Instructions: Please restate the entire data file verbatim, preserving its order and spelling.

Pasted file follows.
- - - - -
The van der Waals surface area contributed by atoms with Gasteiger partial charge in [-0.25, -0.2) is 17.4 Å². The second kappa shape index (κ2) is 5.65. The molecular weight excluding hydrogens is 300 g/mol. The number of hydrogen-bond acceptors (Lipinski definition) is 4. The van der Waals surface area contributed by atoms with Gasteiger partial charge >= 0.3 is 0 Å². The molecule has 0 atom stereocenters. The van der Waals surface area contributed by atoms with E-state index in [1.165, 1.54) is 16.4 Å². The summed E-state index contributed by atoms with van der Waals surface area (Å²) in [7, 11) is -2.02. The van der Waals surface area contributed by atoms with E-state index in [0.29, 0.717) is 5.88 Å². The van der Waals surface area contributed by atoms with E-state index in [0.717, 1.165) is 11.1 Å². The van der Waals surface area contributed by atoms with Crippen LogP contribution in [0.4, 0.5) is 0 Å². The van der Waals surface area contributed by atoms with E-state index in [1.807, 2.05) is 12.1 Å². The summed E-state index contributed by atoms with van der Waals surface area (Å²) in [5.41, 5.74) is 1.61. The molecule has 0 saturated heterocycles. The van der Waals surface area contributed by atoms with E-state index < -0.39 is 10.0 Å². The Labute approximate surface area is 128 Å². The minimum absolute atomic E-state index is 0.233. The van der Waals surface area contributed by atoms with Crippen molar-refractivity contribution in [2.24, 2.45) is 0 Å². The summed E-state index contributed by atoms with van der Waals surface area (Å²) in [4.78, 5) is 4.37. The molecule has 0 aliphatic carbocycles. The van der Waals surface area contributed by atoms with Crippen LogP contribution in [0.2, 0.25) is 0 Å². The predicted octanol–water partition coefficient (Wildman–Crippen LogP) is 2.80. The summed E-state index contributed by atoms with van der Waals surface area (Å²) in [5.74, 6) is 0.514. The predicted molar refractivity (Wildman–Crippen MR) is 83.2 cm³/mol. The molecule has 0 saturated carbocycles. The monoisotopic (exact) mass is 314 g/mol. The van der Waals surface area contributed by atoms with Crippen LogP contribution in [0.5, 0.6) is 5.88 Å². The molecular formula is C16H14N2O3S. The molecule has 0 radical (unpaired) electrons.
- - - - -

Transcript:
The van der Waals surface area contributed by atoms with Gasteiger partial charge in [-0.25, -0.2) is 17.4 Å². The second kappa shape index (κ2) is 5.65. The molecular weight excluding hydrogens is 300 g/mol. The number of hydrogen-bond acceptors (Lipinski definition) is 4. The van der Waals surface area contributed by atoms with Gasteiger partial charge >= 0.3 is 0 Å². The molecule has 0 atom stereocenters. The van der Waals surface area contributed by atoms with E-state index in [1.165, 1.54) is 16.4 Å². The summed E-state index contributed by atoms with van der Waals surface area (Å²) in [7, 11) is -2.02. The van der Waals surface area contributed by atoms with E-state index in [0.29, 0.717) is 5.88 Å². The van der Waals surface area contributed by atoms with E-state index in [0.717, 1.165) is 11.1 Å². The van der Waals surface area contributed by atoms with Crippen LogP contribution in [0.4, 0.5) is 0 Å². The van der Waals surface area contributed by atoms with E-state index in [1.807, 2.05) is 12.1 Å². The summed E-state index contributed by atoms with van der Waals surface area (Å²) in [5.41, 5.74) is 1.61. The molecule has 0 saturated heterocycles. The van der Waals surface area contributed by atoms with E-state index < -0.39 is 10.0 Å². The Labute approximate surface area is 128 Å². The minimum absolute atomic E-state index is 0.233. The van der Waals surface area contributed by atoms with Crippen molar-refractivity contribution in [2.24, 2.45) is 0 Å². The summed E-state index contributed by atoms with van der Waals surface area (Å²) in [4.78, 5) is 4.37. The molecule has 0 aliphatic carbocycles. The van der Waals surface area contributed by atoms with Crippen LogP contribution in [0.2, 0.25) is 0 Å². The predicted octanol–water partition coefficient (Wildman–Crippen LogP) is 2.80. The summed E-state index contributed by atoms with van der Waals surface area (Å²) in [5.74, 6) is 0.514. The predicted molar refractivity (Wildman–Crippen MR) is 83.2 cm³/mol. The molecule has 0 saturated carbocycles. The monoisotopic (exact) mass is 314 g/mol. The van der Waals surface area contributed by atoms with Crippen LogP contribution in [0.5, 0.6) is 5.88 Å². The molecular formula is C16H14N2O3S. The molecule has 0 radical (unpaired) electrons.